2010
01.01

The Unity (formerly Unity3D) game engine is quickly becoming the de-facto standard for many Flash and Indie game developers wanting to make 3D games.  Now that the Unity Editor runs on Windows and has a free Indie license (both untrue last year), it is poised to become ever more popular.  However, Unity is first and foremost a 3D engine, so it stands to reason that it should not support many of the facets of building a 2D game.  In reality, though, it actually works really well as a 2D engine if you set up your scene and scripts properly.  You can have a pixel perfect orthographic camera, collisions around your sprites, and even physics.  Where it lacks 2D game engine power, however, is in the sprite animation department.  There is no easy way to animate your sprites.  This is where Sprite Manager 2 by Above and Beyond Software (www.anbsoft.com) comes in to save the day.

Sprite Manager 2 (SM2) is an easy-to-use middleware that works with all licenses of Unity (free, Pro, iPhone).  It takes creating and animating sprites in the engine out of the hands of your programmers and into the hands of your designers and artists via a Unity Editor plugin.  You simply include the SM2 package in your project, attach a script to a GameObject you wish to have a sprite animation, and use the Unity Editor’s Inspector to set up the animation frames and settings for each animation.  There is a Sprite Timeline Editor that lets you drag & drop your animation frames (one per file, which is kind of annoying) into the editor and build an animation.  SM2 even has a number of features to let you use frames that are all different sizes and still make the animation look smooth.  All of this without a single line of code on your part!

SM2 Timeline

Of course, there is an API that programmers can use to check the status of the animation and control the sprite animations (play, pause, stop, etc).  Most of the heavy lifting for setting up the sprites is in the Unity Editor.  As a game programmer first, game designer second, I must say that it is nice to be able to focus on making a game fun (isn’t that what we are all doing here?) and not making a game framework.

Sprite Manager 2 has some excellent features under that great interface hood as well.  It takes all of the sprite animation frames you give it and automatically builds a single optimized sprite sheet for each sprite.  Now, all of your sprite’s animation frames are in one file, and SM2 is smart enough to reuse frames and not duplicate them.  This saves a lot of space, and if you are developing for iPhone, you know that space is limited as you try to stay under the 10MB 3G network download limit.  In addition, SM2 utilizes the iPhone’s dynamic batching system which helps minimize the number of draw calls that need to be made.  This feature alone is a must-have for iPhone developers doing 2D since Unity, left to it’s own devices, will make many draw calls for every sprite.  You will find your 100 frames per second frame rate drops to 15fps on the iPhone quickly!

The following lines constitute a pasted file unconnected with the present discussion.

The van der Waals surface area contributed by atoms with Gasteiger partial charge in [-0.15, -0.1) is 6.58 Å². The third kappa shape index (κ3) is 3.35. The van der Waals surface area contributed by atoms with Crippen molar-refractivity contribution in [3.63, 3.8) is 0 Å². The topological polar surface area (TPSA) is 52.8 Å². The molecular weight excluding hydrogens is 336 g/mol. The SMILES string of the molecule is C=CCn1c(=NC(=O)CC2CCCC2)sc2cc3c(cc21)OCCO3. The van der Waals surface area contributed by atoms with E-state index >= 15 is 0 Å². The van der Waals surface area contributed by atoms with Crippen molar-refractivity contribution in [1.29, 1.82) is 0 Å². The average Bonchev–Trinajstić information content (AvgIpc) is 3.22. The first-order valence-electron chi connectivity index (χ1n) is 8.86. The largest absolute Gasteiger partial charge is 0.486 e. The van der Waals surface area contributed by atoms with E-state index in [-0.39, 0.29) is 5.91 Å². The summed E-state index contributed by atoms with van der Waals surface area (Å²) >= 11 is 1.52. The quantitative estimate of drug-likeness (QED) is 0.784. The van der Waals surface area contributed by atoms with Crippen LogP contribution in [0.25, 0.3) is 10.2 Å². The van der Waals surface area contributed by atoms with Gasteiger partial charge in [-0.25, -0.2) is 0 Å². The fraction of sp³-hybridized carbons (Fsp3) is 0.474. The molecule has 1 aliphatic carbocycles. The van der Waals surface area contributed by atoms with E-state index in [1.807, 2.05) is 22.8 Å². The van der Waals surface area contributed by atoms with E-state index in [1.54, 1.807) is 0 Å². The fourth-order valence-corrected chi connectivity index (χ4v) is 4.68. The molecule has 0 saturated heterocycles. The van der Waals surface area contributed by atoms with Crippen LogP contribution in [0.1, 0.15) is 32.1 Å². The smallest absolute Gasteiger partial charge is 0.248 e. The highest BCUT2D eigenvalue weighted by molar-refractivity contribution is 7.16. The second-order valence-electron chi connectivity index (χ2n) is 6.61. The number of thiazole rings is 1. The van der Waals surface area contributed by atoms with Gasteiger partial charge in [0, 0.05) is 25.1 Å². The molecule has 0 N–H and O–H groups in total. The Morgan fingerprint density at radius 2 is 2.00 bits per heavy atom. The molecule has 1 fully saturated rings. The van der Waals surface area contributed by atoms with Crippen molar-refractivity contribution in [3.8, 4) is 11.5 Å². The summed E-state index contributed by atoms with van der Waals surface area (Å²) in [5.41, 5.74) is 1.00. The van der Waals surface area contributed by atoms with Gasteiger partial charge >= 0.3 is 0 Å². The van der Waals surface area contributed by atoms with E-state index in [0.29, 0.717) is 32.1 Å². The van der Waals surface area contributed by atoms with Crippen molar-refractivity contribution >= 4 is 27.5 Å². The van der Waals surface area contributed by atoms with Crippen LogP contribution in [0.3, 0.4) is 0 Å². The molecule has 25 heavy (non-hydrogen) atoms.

SM2 Sprite Sheet

With all the positives, there are a few SM2 negatives, however.  The most prominent being that each frame of the sprite animation must be saved as a separate file.  This forces you to adjust your art pipeline to fit accordingly.  You may need to develop some simple scripts to make this process smoother for your artists.  Another minor annoyance is that once you add animations to your sprite, they are stuck in that order unless you want to do it over again.  For example, one of the settings in the editor is the “number of the default animation.”  So if you add your default animation as the 10th animation in the list, you need adjust your setting to equal 10, which is confusing considering it should be 0 (the first in the list).  One final gripe is that the documentation provided is a little lacking.  The scripting API is fully documented, and the tutorial steps you through how to setup a sprite animation (all good things, by the way).  However, there is no documentation on HOW to use the API properly.  This could pose a problem for beginner game programmers.  It would be nice to have an example script showing how to swap between animations in a gameplay setting would be nice.  Luckily, A&B has excellent tutorial videos on their site and they participate actively in the Unity community, so help should be easily obtained.

Since everyone loves concise lists, here’s a Pros/Cons list to help summarize:

Pros:

  • Unity Editor plugin lets you build and edit your sprite animations visually, not in code
  • Automatically generates an optimized sprite sheet (great for iPhone size limitations)
  • One draw call and batching sprites for great performance (great for iPhone performance)
  • Sprite timeline editor lets you create animations frame by frame for excellent frame reuse and fine animation control
  • No coding to get sprite animations into your game!
  • Auto-resize and anchoring lets you have oddly shaped sprite frames that work together

Cons:

  • Each frame of an animation must be saved out as a separate file, which adds overhead for artists
  • You cannot re-order the animations once they are added to the sprite’s GameObject
  • The scripting API documentation could pose a problem for beginning game programmers

Sprite Manager 2 fills an empty niche in the Unity platform by providing an optimized, easy-to-use, and cost effective solution for 2D sprite animations in your game.  The current price is $75 for a single seat, and $275 for an unlimited seat studio license.  It is worth more than $75 considering how many man-hours it will save your team.  Overall, the robust feature set heavily outweighs the minor grievances of pipeline adjustment and documentation.

If I were on some rating website, I’d give it 5/5 stars.